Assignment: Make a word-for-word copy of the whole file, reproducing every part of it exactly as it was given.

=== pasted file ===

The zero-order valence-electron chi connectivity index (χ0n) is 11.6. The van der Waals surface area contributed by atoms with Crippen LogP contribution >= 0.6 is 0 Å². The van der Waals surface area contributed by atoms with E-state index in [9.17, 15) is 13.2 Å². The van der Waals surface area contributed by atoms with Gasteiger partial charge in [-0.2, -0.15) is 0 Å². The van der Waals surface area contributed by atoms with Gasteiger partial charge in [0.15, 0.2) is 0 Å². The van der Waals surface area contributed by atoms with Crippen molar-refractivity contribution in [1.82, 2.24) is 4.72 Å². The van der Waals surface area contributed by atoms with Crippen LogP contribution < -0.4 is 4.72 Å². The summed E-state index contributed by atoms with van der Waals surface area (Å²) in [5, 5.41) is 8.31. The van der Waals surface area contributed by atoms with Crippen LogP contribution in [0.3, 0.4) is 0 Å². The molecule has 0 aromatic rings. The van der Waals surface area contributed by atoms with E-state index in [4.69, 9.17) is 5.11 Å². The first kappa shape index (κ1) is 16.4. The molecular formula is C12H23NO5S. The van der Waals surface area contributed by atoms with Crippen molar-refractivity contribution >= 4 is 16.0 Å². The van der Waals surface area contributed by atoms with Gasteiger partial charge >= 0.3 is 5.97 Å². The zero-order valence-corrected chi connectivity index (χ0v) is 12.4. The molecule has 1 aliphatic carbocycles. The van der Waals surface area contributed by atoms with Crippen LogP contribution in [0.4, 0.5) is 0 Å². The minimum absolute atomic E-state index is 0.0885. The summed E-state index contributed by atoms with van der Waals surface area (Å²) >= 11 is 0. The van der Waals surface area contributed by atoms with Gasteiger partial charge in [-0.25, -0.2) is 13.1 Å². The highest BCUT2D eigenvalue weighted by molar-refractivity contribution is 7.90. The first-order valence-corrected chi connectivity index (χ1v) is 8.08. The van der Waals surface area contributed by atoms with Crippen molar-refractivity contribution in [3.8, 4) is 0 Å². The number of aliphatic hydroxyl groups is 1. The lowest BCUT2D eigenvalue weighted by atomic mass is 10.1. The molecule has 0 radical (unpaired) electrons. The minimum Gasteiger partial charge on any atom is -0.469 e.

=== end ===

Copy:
The zero-order valence-electron chi connectivity index (χ0n) is 11.6. The van der Waals surface area contributed by atoms with Crippen LogP contribution >= 0.6 is 0 Å². The van der Waals surface area contributed by atoms with E-state index in [9.17, 15) is 13.2 Å². The van der Waals surface area contributed by atoms with Gasteiger partial charge in [-0.2, -0.15) is 0 Å². The van der Waals surface area contributed by atoms with Gasteiger partial charge in [0.15, 0.2) is 0 Å². The van der Waals surface area contributed by atoms with Crippen molar-refractivity contribution in [1.82, 2.24) is 4.72 Å². The van der Waals surface area contributed by atoms with Crippen LogP contribution < -0.4 is 4.72 Å². The summed E-state index contributed by atoms with van der Waals surface area (Å²) in [5, 5.41) is 8.31. The van der Waals surface area contributed by atoms with Crippen LogP contribution in [0.3, 0.4) is 0 Å². The molecule has 0 aromatic rings. The van der Waals surface area contributed by atoms with E-state index in [4.69, 9.17) is 5.11 Å². The first kappa shape index (κ1) is 16.4. The molecular formula is C12H23NO5S. The van der Waals surface area contributed by atoms with Crippen molar-refractivity contribution >= 4 is 16.0 Å². The van der Waals surface area contributed by atoms with Gasteiger partial charge >= 0.3 is 5.97 Å². The zero-order valence-corrected chi connectivity index (χ0v) is 12.4. The molecule has 1 aliphatic carbocycles. The van der Waals surface area contributed by atoms with Crippen LogP contribution in [0.4, 0.5) is 0 Å². The minimum absolute atomic E-state index is 0.0885. The summed E-state index contributed by atoms with van der Waals surface area (Å²) >= 11 is 0. The van der Waals surface area contributed by atoms with Gasteiger partial charge in [-0.25, -0.2) is 13.1 Å². The highest BCUT2D eigenvalue weighted by molar-refractivity contribution is 7.90. The first-order valence-corrected chi connectivity index (χ1v) is 8.08. The van der Waals surface area contributed by atoms with Crippen molar-refractivity contribution in [3.8, 4) is 0 Å². The number of aliphatic hydroxyl groups is 1. The lowest BCUT2D eigenvalue weighted by atomic mass is 10.1. The molecule has 0 radical (unpaired) electrons. The minimum Gasteiger partial charge on any atom is -0.469 e.